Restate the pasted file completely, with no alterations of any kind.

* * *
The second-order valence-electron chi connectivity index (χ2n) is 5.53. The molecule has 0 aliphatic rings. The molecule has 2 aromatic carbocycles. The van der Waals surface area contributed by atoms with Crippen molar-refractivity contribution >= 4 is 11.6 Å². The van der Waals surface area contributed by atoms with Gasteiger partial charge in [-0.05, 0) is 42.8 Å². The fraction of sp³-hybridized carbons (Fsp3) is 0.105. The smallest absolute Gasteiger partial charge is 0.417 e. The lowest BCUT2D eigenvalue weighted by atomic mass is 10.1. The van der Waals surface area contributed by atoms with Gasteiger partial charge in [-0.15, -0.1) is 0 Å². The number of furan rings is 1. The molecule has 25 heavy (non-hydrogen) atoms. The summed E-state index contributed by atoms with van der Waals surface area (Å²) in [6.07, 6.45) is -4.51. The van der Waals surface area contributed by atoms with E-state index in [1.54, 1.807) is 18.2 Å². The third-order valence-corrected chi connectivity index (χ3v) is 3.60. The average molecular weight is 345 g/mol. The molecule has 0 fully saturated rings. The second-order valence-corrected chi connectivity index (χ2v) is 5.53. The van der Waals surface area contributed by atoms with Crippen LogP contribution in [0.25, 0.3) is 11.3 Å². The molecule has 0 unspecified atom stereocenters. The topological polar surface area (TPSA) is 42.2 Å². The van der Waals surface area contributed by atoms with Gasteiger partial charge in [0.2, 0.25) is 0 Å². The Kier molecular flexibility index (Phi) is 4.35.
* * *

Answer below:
The second-order valence-electron chi connectivity index (χ2n) is 5.53. The molecule has 0 aliphatic rings. The molecule has 2 aromatic carbocycles. The van der Waals surface area contributed by atoms with Crippen molar-refractivity contribution >= 4 is 11.6 Å². The van der Waals surface area contributed by atoms with Gasteiger partial charge in [-0.05, 0) is 42.8 Å². The fraction of sp³-hybridized carbons (Fsp3) is 0.105. The smallest absolute Gasteiger partial charge is 0.417 e. The lowest BCUT2D eigenvalue weighted by atomic mass is 10.1. The van der Waals surface area contributed by atoms with Gasteiger partial charge in [-0.15, -0.1) is 0 Å². The number of furan rings is 1. The molecule has 25 heavy (non-hydrogen) atoms. The summed E-state index contributed by atoms with van der Waals surface area (Å²) in [6.07, 6.45) is -4.51. The van der Waals surface area contributed by atoms with E-state index in [1.54, 1.807) is 18.2 Å². The third-order valence-corrected chi connectivity index (χ3v) is 3.60. The average molecular weight is 345 g/mol. The molecule has 0 fully saturated rings. The second-order valence-corrected chi connectivity index (χ2v) is 5.53. The van der Waals surface area contributed by atoms with Crippen LogP contribution in [0.25, 0.3) is 11.3 Å². The molecule has 0 unspecified atom stereocenters. The topological polar surface area (TPSA) is 42.2 Å². The van der Waals surface area contributed by atoms with Gasteiger partial charge in [0.2, 0.25) is 0 Å². The Kier molecular flexibility index (Phi) is 4.35.